Help shape the pharmacy workforce of the future – PAMELA Workforce survey open now

18 December 2023


The Pharmacy in Australia: Measuring Employment, Labour decisions and Activity (PAMELA) pharmacist workforce survey has been launched this week by the Pharmaceutical Society of Australia (PSA), with support from The University of Queensland.

The survey captures current and future dynamics of the Australian Pharmacy Workforce, including trends in job history, income, career plan, professional commitment, and job satisfaction to help foster a better understanding of workforce decisions.

In launching the survey, PSA National President Dr Fei Sim FPS encourages all pharmacists, at all career stages and across practice areas, to complete the PAMELA survey.

“Decisions around work patterns are complex, and take into account pay and conditions, but also family and personal circumstances, location and professional roles,” Dr Sim said.

“The results of the PAMELA project will help the sector better understand what is motivating pharmacists to make their work decisions, and how policy change can enhance job satisfaction and promote work-life balance across the profession.

“PSA consistently advocates for a national approach to health workforce planning, including measuring trends and the impact of the pharmacist workforce on health outcomes, to support workforce capacity into the future.

“Ensuring that we can continue to meet the future healthcare needs of our ageing population requires understanding our workforce now, so that we appropriately plan for the future.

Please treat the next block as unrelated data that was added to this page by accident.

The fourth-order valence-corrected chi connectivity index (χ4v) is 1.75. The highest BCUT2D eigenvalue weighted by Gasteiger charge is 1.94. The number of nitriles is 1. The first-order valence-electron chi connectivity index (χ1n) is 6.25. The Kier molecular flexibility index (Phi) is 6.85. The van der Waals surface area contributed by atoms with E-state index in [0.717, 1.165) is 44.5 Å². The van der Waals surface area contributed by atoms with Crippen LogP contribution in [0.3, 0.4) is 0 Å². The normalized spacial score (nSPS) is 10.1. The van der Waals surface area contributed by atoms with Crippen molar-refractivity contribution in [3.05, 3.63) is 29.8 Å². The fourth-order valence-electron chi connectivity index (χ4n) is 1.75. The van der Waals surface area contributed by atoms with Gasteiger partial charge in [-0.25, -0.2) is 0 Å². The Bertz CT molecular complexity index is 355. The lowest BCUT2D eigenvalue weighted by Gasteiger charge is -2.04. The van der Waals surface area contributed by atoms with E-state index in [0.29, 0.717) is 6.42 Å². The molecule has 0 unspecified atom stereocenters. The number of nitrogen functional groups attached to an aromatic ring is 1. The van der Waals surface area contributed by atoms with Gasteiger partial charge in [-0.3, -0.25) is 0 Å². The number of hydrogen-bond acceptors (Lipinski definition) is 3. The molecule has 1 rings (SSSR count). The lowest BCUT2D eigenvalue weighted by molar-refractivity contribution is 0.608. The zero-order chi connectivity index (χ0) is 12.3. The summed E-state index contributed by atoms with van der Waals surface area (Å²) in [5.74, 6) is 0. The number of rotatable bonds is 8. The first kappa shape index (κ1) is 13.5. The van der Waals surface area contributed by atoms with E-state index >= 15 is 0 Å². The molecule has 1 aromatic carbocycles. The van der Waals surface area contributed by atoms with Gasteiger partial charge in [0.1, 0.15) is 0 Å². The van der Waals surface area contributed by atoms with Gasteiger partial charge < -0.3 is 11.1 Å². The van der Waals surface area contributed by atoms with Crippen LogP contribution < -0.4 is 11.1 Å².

Professor Lisa Nissen FPS, part of the University of Queensland’s research team supporting the PAMELA project, said that pharmacy schools are also supporting the survey by alerting alumni to the survey.

“Anyone with a pharmacy degree, even if they are not registered or practising, is invited to participate so that we can better understand why some people choose to leave the profession,” Prof. Nissen said.

“It is just as essential to know why people leave the profession for other opportunities or careers, as why they stay.

“Pharmacy schools are training the pharmacists of the future – we need to better understand workforce trends in order to adapt our curriculum to be relevant to the changing practice of pharmacy.”

The PAMELA survey can be accessed here.

Media contact:   Georgia Clarke   M: 0480 099 798  E: georgia.clarke@psa.org.au